Bob Iger returns to Disney after Chapek’s removal as CEO

Bob Iger, who served as Disney’s chief executive for 15 years, surprised Hollywood by returning to replace his successor Bob Chapek after a rocky tenure that lasted just 33 months.

Iger, who chose Chapek as his successor only to see the relationship sour quickly, will serve another two years in the job that made him one of the world’s most celebrated business leaders.

His abrupt return reflects what the board saw as an irretrievable loss of confidence in the leadership of Chapek, who has guided Disney through the pandemic but struggled to win over investors and the Hollywood creative community. Disney shares rose 8 percent in premarket trading in New York on Monday.

In a sentence, Disney He said Iger has “a mandate from the Board to set the strategic direction for renewed growth.” He, too, will work closely with the board to find a successor.

igerwho delayed his retirement four times before finally leaving the company, said in a memo to staff Sunday that he was “a little astounded” to return to the company as chief executive.

Before today, the stock had fallen more than 40 percent this year amid growing investor concern over the high costs of your streaming business. Disney has spent billions (its content budget this year alone was $30 billion) while competing with Netflix and other streamers for subscribers.

Bob Chapek speaks at Disney’s D23 Expo in California in September © Mario Anzuoni/Reuters

Chapek also found himself at the center of a culture war this spring over a Florida law regulating what teachers can say on LGBT+ issues. The messy fight with Florida Gov. Ron DeSantis generated negative headlines for weeks, upsetting LGBT+ staff members and their allies.

Within the company, a shakeup that concentrated significant power with Chapek’s allies had also been a long-standing source of discontent among the highest ranks of Disney management, who saw the new structures as unwieldy and unnecessary.

Despite the difficulties, the board renewed Chapek’s contract this summer. The decision to bring Iger back to the company marks a surprising change on the part of board chair Susan Arnold.

“The Board has concluded that as Disney embarks on an increasingly complex period of industry transformation, Bob Iger is uniquely positioned to lead the Company through this pivotal period,” Arnold said in a statement. release.

Rich Greenfield, an analyst at LightShed Partners, said the move was “odd in light of the recent board revamp” of Chapek’s contract.

Iger will take over the company in a bid to stem multibillion-dollar losses from his streaming business, partly a legacy of his own decision to plunge the front company into a streaming war with Netflix. Next month, Disney will launch an ad-supported version of the Disney Plus service as the company targets streaming profitability by 2024.

This month, Disney investors surprised with news that its streaming service’s operating losses had ballooned by $800 million to $1.5 billion thanks to higher spending on content and marketing expenses in the third quarter. As a result, operating income for Disney’s media and entertainment group plunged 91 percent to $83 million.

Greenfield says Iger will also have to make tough decisions about whether to spin off the sports television network ESPN and buy Comcast’s stake in the Hulu streaming service.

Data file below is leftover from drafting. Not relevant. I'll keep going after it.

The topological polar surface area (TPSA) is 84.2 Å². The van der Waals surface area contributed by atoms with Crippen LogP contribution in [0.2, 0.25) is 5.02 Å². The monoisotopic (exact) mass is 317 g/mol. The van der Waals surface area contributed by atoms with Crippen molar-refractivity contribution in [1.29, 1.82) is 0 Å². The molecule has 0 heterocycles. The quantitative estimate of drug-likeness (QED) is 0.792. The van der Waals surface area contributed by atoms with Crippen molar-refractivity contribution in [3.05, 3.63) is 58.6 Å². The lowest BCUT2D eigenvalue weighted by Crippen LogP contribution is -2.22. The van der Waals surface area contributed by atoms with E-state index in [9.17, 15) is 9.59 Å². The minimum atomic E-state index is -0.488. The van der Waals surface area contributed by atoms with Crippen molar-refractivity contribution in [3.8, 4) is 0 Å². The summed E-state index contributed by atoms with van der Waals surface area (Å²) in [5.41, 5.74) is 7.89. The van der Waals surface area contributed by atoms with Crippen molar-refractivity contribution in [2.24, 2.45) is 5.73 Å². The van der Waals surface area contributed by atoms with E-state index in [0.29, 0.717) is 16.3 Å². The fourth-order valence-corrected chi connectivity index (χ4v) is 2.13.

Iger has long been an investor darling. During his tenure, he transformed Disney through a series of acquisitions, including Marvel, Pixar, Lucasfilm and 20th Century Fox, leaving him with a collection of the most valuable franchises in the entertainment business.

Under Chapek, Disney’s streaming services, including Disney Plus, Hulu, and ESPN Plus, have experienced breakneck growth, reaching a total of 235.7 million subscribers; more than the 227 million that the industry pioneer Netflix expects to have by the end of this year. He also oversaw the revival of Disney’s theme park business, which he once ran, as Covid-19 restrictions were eased.

Chapek took the reins before the start of the pandemic in February 2020 and found himself closing the company’s theme parks and other operations just weeks later. Soon he and Iger, who had remained president, began to clash, with Iger suggesting that he take a larger role in running the company during the crisis. Iger’s term as president ended in January.

A secretive Midwesterner with a background in marketing and sales, Chapek was never accepted by Hollywood’s elite, unlike Iger, who enjoyed the creative side of the business and the glitz of the film industry. in a interview with the Financial Times last yearChapek rejected his bean-counter image, saying, “I’ve seen the creativity in this company through every possible lens.”

Still, Chapek made decisions that upset Disney creatives, particularly in regards to streaming. he he had a Very public fight with Scarlett Johanssonwho sued Disney for the possible loss of revenue due to its decision to release black widow on his streaming service at the same time the movie was in theaters.

And while the Johansson fight generated headlines, behind the scenes studio bosses raged at his loss of decision-making authority under Chapek’s broadcast-first structure. Much of that authority rested with Kareem Daniel, a trusted ally of Chapek’s.

Greenfield said he expected Iger to review Chapek’s broadcast structure. “It’s clear that studio executives have become increasingly angry” over his loss of power, he said.

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